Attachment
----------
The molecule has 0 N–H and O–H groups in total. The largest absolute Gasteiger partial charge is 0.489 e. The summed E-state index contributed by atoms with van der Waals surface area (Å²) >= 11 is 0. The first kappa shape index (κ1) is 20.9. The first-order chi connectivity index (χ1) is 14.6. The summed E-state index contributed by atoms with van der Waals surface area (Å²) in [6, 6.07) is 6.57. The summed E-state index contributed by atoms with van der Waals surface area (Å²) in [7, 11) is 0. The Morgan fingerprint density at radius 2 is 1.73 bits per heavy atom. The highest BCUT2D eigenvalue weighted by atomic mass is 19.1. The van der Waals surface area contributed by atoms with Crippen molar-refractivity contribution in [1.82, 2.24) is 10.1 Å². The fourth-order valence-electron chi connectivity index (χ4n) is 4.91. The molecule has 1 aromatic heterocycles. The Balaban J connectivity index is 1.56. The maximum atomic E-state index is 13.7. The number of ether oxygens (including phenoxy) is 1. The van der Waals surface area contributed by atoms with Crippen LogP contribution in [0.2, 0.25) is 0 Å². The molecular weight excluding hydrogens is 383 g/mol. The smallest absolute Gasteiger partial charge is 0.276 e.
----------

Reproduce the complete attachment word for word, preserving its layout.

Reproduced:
The molecule has 0 N–H and O–H groups in total. The largest absolute Gasteiger partial charge is 0.489 e. The summed E-state index contributed by atoms with van der Waals surface area (Å²) >= 11 is 0. The first kappa shape index (κ1) is 20.9. The first-order chi connectivity index (χ1) is 14.6. The summed E-state index contributed by atoms with van der Waals surface area (Å²) in [6, 6.07) is 6.57. The summed E-state index contributed by atoms with van der Waals surface area (Å²) in [7, 11) is 0. The Morgan fingerprint density at radius 2 is 1.73 bits per heavy atom. The highest BCUT2D eigenvalue weighted by atomic mass is 19.1. The van der Waals surface area contributed by atoms with Crippen molar-refractivity contribution in [1.82, 2.24) is 10.1 Å². The fourth-order valence-electron chi connectivity index (χ4n) is 4.91. The molecule has 1 aromatic heterocycles. The Balaban J connectivity index is 1.56. The maximum atomic E-state index is 13.7. The number of ether oxygens (including phenoxy) is 1. The van der Waals surface area contributed by atoms with Crippen LogP contribution in [0.2, 0.25) is 0 Å². The molecular weight excluding hydrogens is 383 g/mol. The smallest absolute Gasteiger partial charge is 0.276 e.